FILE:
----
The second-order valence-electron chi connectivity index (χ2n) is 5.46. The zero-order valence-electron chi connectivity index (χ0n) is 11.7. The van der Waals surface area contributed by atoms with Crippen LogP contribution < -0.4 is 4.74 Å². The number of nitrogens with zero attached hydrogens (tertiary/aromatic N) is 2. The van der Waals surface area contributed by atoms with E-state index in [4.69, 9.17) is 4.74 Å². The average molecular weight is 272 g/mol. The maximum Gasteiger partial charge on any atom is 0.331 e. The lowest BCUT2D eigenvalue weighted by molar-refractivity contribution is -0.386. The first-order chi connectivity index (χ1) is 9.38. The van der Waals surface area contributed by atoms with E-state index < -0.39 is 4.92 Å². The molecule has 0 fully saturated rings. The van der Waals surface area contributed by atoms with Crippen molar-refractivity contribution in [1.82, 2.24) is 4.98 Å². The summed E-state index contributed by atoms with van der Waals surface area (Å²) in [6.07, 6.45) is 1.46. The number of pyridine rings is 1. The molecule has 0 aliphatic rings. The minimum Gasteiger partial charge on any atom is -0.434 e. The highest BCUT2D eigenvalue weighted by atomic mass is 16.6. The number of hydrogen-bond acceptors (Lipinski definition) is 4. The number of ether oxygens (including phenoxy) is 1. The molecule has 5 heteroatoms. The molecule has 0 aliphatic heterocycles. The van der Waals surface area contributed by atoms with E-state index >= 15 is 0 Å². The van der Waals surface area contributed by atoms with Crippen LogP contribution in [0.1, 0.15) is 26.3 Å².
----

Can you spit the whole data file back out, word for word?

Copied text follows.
The second-order valence-electron chi connectivity index (χ2n) is 5.46. The zero-order valence-electron chi connectivity index (χ0n) is 11.7. The van der Waals surface area contributed by atoms with Crippen LogP contribution < -0.4 is 4.74 Å². The number of nitrogens with zero attached hydrogens (tertiary/aromatic N) is 2. The van der Waals surface area contributed by atoms with E-state index in [4.69, 9.17) is 4.74 Å². The average molecular weight is 272 g/mol. The maximum Gasteiger partial charge on any atom is 0.331 e. The lowest BCUT2D eigenvalue weighted by molar-refractivity contribution is -0.386. The first-order chi connectivity index (χ1) is 9.38. The van der Waals surface area contributed by atoms with E-state index < -0.39 is 4.92 Å². The molecule has 0 fully saturated rings. The van der Waals surface area contributed by atoms with Crippen molar-refractivity contribution in [1.82, 2.24) is 4.98 Å². The summed E-state index contributed by atoms with van der Waals surface area (Å²) in [6.07, 6.45) is 1.46. The number of pyridine rings is 1. The molecule has 0 aliphatic rings. The minimum Gasteiger partial charge on any atom is -0.434 e. The highest BCUT2D eigenvalue weighted by atomic mass is 16.6. The number of hydrogen-bond acceptors (Lipinski definition) is 4. The number of ether oxygens (including phenoxy) is 1. The molecule has 5 heteroatoms. The molecule has 0 aliphatic heterocycles. The van der Waals surface area contributed by atoms with E-state index >= 15 is 0 Å². The van der Waals surface area contributed by atoms with Crippen LogP contribution in [0.1, 0.15) is 26.3 Å².